Generally, a transmitter that supports a retransmission scheme includes a retransmission queue for storing elementary frames in order to have access to previously-sent elementary frames in the event that a request for retransmission is received. A request for retransmission is contained in a retransmission return channel (RRC) message, which contains information on which elementary frames have been incorrectly received, and hence need to be retransmitted. RRC messages are transported over the retransmission return channel. A receiver that supports retransmission will typically include a frame error detector, a rescheduling queue, and a retransmission request encoder. The frame error detector detects the correctness of each received frame. The rescheduling queue re-sequences elementary frames in the event that correctly received elementary frames are received out of order due to retransmission. The request encoder converts the decisions of the frame error detector into a RRC message, which can be understood by the transmitter side.
For improved robustness during transmission over the retransmission return channel, the request information may be encoded. Encoding, also referred to as coding, involves adding redundancy to the original message. Encoding the RRC message at the receiver side may involve some decoding capability at the transmitter side in order to be correctly interpreted by the system. One technique for encoding the redundancy bits of the RRC message has been proposed in the G.inp recommendation. Thus far, the use of a (24, 12) extended Golay code and the use of a 12 bit cyclic redundancy check (CRC-12) have been proposed to encode the 12 bits of the raw RRC message. However, questions remain regarding which code performs most effectively for G.inp environments as a number of perceived shortcomings involving current approaches to utilizing a (24, 12) Golay code and a 12-bit cyclic redundancy check (CRC-12) exist.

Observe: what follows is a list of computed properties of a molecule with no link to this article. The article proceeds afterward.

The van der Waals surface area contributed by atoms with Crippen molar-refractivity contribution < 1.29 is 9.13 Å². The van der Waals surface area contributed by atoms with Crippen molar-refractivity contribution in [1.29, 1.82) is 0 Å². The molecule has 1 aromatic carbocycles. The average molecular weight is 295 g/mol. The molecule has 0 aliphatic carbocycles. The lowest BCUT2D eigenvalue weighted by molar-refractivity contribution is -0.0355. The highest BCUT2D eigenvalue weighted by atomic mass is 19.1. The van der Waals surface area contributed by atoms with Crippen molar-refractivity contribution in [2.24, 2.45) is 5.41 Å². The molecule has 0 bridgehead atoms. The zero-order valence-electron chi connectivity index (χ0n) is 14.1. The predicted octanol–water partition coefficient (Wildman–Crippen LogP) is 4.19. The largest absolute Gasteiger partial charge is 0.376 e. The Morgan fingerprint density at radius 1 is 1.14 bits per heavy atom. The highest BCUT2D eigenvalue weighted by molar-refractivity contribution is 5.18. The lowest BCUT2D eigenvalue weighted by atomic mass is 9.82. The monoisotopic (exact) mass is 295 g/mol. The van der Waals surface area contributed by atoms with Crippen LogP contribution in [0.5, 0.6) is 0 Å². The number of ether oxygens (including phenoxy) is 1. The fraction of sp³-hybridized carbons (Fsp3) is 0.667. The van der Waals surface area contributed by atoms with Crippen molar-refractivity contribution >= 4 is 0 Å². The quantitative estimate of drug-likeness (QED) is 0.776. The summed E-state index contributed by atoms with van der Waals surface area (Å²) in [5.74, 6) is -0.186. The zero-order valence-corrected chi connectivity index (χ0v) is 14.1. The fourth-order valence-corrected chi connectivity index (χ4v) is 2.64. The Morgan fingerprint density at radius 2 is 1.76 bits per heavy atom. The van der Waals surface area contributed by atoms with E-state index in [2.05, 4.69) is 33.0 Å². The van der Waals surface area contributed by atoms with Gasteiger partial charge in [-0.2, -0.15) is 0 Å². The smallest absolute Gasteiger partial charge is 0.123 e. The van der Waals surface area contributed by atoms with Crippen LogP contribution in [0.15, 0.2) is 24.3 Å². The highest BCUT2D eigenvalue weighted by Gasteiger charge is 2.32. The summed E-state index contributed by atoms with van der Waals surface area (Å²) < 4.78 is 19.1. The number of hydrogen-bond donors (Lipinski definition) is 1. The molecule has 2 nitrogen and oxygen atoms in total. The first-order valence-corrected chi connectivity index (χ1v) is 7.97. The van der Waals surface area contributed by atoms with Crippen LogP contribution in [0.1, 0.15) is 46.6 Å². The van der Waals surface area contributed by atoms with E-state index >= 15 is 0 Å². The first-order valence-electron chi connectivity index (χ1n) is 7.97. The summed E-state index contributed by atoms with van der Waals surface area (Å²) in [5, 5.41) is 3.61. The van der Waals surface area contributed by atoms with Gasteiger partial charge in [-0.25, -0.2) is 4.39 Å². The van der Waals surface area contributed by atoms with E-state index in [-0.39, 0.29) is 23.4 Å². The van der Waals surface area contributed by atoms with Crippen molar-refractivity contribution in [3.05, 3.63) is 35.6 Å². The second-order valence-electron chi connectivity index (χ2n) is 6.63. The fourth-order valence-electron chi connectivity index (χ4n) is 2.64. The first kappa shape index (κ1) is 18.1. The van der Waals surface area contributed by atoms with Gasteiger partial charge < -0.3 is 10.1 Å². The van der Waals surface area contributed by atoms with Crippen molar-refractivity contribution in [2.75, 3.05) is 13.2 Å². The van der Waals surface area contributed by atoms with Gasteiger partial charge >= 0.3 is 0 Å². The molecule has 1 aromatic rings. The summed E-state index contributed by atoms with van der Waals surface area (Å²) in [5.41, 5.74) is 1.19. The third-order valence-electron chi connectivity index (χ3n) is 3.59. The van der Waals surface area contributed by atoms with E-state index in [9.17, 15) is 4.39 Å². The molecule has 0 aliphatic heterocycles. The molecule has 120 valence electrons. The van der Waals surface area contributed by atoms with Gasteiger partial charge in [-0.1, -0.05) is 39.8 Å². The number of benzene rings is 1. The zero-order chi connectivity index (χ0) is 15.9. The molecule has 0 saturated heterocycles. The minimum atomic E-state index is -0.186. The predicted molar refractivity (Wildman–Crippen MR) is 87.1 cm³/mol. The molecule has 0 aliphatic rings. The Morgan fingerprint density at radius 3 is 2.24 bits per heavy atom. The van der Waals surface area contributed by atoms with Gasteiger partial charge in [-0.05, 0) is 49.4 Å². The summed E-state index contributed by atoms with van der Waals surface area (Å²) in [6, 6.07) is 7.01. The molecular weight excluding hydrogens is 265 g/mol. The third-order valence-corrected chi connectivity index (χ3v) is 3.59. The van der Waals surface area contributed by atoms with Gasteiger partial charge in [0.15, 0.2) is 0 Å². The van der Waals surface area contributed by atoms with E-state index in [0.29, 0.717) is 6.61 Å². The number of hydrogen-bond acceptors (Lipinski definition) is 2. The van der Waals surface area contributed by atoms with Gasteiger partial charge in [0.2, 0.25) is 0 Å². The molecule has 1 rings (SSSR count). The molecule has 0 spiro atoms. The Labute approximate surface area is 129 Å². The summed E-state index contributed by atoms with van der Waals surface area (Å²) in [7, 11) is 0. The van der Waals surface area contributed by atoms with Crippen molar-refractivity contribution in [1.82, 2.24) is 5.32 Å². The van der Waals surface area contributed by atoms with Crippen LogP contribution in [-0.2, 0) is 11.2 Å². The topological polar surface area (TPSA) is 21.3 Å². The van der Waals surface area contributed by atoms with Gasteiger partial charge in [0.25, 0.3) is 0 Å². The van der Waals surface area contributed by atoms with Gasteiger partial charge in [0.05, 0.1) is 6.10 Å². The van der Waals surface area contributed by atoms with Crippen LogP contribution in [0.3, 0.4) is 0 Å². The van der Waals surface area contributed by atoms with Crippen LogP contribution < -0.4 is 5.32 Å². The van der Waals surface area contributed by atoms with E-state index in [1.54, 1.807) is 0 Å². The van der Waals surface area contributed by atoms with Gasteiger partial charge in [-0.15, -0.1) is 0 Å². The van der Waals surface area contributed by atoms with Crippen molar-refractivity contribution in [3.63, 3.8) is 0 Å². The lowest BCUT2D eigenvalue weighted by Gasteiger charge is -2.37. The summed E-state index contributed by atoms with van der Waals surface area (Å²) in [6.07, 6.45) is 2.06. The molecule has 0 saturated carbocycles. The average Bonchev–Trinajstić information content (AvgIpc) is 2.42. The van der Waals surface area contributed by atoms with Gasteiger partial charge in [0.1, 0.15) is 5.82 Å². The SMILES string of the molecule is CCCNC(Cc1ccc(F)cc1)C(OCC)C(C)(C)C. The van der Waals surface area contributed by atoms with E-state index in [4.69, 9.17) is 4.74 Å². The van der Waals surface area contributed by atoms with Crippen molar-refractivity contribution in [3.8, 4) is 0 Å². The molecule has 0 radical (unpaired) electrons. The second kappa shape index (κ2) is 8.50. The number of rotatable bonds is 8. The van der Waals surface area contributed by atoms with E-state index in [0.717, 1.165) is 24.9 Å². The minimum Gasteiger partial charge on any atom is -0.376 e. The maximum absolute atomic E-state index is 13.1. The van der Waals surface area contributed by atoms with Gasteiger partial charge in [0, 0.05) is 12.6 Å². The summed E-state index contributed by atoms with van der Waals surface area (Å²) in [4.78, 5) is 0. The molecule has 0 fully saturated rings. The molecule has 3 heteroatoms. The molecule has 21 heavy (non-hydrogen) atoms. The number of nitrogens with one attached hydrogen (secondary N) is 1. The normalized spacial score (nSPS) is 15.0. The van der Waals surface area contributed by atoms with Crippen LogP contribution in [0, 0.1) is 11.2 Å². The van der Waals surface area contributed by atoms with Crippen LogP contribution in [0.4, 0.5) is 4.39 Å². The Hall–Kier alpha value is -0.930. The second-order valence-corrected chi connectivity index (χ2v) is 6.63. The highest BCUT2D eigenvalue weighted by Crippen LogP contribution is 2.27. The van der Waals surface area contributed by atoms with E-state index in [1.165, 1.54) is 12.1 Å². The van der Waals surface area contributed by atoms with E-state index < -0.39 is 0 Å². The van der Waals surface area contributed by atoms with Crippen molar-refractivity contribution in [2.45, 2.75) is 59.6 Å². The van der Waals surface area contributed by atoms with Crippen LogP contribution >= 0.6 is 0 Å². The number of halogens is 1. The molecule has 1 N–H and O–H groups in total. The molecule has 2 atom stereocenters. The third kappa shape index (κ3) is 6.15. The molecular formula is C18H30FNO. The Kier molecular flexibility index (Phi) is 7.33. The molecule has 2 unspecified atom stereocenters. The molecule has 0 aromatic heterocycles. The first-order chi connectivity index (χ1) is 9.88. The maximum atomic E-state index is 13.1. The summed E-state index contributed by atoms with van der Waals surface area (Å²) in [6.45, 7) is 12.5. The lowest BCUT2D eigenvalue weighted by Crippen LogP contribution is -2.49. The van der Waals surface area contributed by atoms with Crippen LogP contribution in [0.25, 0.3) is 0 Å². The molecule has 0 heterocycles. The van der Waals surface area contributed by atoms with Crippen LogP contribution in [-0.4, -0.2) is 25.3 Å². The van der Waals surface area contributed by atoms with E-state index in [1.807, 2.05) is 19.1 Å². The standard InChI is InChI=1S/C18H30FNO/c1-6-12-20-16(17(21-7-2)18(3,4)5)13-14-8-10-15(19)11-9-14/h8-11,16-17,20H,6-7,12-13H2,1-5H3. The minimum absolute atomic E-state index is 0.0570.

One embodiment, among others, is a system that comprises a transmitter for transmitting a coded message to a far-end coded message receiver. The transmitter comprises an encoder configured to encode a message into a coded message with a systematic linear block code. The systematic linear block code has a generator matrix [I P], where I represents a linear block code component identity matrix and P represents a P matrix that specifies redundancy bits. The transmitter further comprises a modulator configured to modulate the encoded message to one or more tones forming a discrete multi-tone (DMT) symbol, wherein the linear block code component P matrix and modulation scheme are jointly determined to minimize a misdetection probability at the far-end coded message receiver.